Night of the long knives | Pakistan Today

Night of the long knives

  • Another first by Khan

The sacking of Asad Umar as finance minister Thursday morning and later in the evening a few key ministers’ portfolios reshuffled has raised many questions about the style of governance of the barely eight months old PTI government. Although Khan had been saying that his cabinet members’ future will be determined by their performance, the alacrity of his move surprised even some of his worst critics.

This paper succinctly summed it up by terming the turmoil in the cabinet as the ‘Thursday night massacre.’ So far as Asad Umar is concerned, he had it coming for a while. But wallowing in his arrogance he failed to smell the coffee beans.

While he was busy negotiating with the IMF in Washington and savouring the limelight engaging the media in New York his fate was sealed in Islamabad last Sunday. Ensconced with his close advisors the prime minister expressed his annoyance with his finance minister. Reportedly he said that he had lost confidence in Asad’s ability to handle the economy and hence wanted him out immediately.

It is indeed surprising that the premier waited till Thursday to show the door to his erstwhile blue-eyed boy. Last Monday in my TV talk show on 92 News, I had specifically said that the finance minister would be made to quit even before the IMF bailout package was sealed.

Admittedly they were not exactly paragons of virtue and good governance but the stark reality that the buck now stopped at the door of the incumbents was conveniently ignored

On his return from the US, brimming with his signature confidence, Umar pooh-poohed reports about his imminent departure. Ironically, at the time information minister Fawad Chaudhry in his usual acerbic style warned the media not to spread such canards. Little did he know that he was on the chop list as well.

Unsurprisingly perhaps owing to paucity of talent and experience in the PTI folds most new faces in the cabinet do not belong to the party. In fact, the choice that Khan made betrays a sense of desperation on his part.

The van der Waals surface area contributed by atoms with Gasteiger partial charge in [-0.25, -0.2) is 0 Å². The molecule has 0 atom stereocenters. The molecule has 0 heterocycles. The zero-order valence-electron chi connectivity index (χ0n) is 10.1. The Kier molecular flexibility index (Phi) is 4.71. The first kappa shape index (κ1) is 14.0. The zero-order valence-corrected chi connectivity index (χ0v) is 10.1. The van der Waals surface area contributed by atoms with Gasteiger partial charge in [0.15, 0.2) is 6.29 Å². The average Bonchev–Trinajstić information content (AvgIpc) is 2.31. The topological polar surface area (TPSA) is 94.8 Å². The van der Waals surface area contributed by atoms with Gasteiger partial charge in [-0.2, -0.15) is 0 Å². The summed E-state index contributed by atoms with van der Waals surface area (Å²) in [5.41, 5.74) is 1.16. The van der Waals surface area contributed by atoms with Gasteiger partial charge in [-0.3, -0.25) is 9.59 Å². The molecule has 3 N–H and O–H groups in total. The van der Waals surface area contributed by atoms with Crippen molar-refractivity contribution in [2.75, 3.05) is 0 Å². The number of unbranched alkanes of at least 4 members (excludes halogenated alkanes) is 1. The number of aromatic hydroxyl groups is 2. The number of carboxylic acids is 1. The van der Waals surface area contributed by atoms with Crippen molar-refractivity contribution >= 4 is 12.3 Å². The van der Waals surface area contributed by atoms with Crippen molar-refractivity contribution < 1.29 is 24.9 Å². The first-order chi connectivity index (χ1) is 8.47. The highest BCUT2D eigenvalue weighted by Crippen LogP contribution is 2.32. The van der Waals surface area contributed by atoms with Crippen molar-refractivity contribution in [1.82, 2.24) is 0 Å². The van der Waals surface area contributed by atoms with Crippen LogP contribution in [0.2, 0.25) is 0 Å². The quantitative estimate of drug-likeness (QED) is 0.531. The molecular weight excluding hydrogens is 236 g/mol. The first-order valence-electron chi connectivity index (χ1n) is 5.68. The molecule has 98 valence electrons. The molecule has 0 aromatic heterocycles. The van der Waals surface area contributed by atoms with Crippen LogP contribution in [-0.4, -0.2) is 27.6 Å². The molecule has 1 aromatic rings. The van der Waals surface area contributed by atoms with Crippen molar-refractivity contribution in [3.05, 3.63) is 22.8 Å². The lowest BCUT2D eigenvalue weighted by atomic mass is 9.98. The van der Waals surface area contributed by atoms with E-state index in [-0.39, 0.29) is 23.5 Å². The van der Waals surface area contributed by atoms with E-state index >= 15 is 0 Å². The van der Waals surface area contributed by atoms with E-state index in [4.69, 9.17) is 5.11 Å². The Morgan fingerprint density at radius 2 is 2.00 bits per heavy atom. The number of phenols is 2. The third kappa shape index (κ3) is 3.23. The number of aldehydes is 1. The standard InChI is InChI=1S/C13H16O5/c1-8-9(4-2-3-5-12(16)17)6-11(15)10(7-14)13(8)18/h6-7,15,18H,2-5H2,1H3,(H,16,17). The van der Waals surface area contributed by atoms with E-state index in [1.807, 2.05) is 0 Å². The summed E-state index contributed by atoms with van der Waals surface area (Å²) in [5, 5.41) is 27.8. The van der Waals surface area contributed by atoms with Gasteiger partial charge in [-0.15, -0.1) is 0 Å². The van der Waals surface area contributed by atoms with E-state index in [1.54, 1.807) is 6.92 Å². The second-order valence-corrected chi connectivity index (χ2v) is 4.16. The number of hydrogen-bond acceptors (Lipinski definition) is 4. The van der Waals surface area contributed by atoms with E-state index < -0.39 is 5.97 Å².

Take the case of the advisor on finance Dr Abdul Hafeez Sheikh. He has held the same portfolio in the last PPP government for a couple of years. He had served as finance minister in Sindh and minister for privatisation during Musharraf’s regime.

Having been previously associated with the World Bank the affable doctor unlike Asad Umar is not new to the world of finance and the working of IFIs (international finance institutions). Nonetheless Sheikh’s appointment takes a little wind out of PTI’s consistent narrative that the last PPP government was incompetent and thoroughly corrupt, just like the PML-N government after it.

Asad Umar’s departure also signifies a belated realisation on the part of the government that the negotiating strategy with the IMF had gone terribly wrong. First the mantra was that we do not need go for an IMF bailout. Later it was maybe we do, and then a no again. Finally, when the government decided to negotiate an IMF bailout package a lot of damage to the economy had already been done.

The excuse proffered by the finance minister downwards for the delay was that with ostensibly better relations with Washington, IMF conditionalities would be somehow less stringent. In reality the reverse happened: the IMF dealt a tough hand to the GOP (Government of Pakistan).

Apart from media reports the government has not disclosed the conditionalities imposed by the international lending agency. But it is no longer a secret they include free float of rupee, an autonomous State Bank, removal of subsidies on gas and electricity and reduction of fiscal deficit.